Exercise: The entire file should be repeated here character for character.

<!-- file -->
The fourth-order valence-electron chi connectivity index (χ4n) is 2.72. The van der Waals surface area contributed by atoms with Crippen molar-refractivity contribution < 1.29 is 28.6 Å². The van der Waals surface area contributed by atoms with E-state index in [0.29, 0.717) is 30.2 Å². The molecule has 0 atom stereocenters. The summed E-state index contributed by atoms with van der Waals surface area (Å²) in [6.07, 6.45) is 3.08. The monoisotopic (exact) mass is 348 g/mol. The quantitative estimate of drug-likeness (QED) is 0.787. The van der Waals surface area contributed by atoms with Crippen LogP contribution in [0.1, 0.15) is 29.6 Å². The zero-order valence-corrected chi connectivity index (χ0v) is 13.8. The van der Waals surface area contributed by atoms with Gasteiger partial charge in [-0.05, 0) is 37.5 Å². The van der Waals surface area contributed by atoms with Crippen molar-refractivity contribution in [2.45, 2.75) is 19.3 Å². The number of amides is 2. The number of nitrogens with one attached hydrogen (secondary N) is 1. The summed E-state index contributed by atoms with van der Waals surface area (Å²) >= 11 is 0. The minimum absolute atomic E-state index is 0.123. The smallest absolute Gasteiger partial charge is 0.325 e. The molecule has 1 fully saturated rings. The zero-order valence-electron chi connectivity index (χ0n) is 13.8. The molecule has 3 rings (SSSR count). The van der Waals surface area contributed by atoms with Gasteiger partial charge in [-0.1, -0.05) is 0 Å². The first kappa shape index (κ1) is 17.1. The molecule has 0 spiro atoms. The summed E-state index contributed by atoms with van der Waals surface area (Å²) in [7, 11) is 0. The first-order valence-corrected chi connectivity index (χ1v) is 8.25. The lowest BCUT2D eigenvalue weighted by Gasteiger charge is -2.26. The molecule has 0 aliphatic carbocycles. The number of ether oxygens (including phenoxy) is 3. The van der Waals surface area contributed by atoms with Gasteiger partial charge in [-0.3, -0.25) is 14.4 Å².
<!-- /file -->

The fourth-order valence-electron chi connectivity index (χ4n) is 2.72. The van der Waals surface area contributed by atoms with Crippen molar-refractivity contribution < 1.29 is 28.6 Å². The van der Waals surface area contributed by atoms with E-state index in [0.29, 0.717) is 30.2 Å². The molecule has 0 atom stereocenters. The summed E-state index contributed by atoms with van der Waals surface area (Å²) in [6.07, 6.45) is 3.08. The monoisotopic (exact) mass is 348 g/mol. The quantitative estimate of drug-likeness (QED) is 0.787. The van der Waals surface area contributed by atoms with Crippen LogP contribution in [0.1, 0.15) is 29.6 Å². The zero-order valence-corrected chi connectivity index (χ0v) is 13.8. The van der Waals surface area contributed by atoms with Gasteiger partial charge in [-0.05, 0) is 37.5 Å². The van der Waals surface area contributed by atoms with Crippen molar-refractivity contribution in [2.45, 2.75) is 19.3 Å². The number of amides is 2. The number of nitrogens with one attached hydrogen (secondary N) is 1. The summed E-state index contributed by atoms with van der Waals surface area (Å²) >= 11 is 0. The minimum absolute atomic E-state index is 0.123. The smallest absolute Gasteiger partial charge is 0.325 e. The molecule has 1 fully saturated rings. The zero-order valence-electron chi connectivity index (χ0n) is 13.8. The molecule has 3 rings (SSSR count). The van der Waals surface area contributed by atoms with Gasteiger partial charge in [-0.1, -0.05) is 0 Å². The first kappa shape index (κ1) is 17.1. The molecule has 0 spiro atoms. The summed E-state index contributed by atoms with van der Waals surface area (Å²) in [7, 11) is 0. The first-order valence-corrected chi connectivity index (χ1v) is 8.25. The lowest BCUT2D eigenvalue weighted by Gasteiger charge is -2.26. The molecule has 0 aliphatic carbocycles. The number of ether oxygens (including phenoxy) is 3. The van der Waals surface area contributed by atoms with Gasteiger partial charge in [-0.3, -0.25) is 14.4 Å².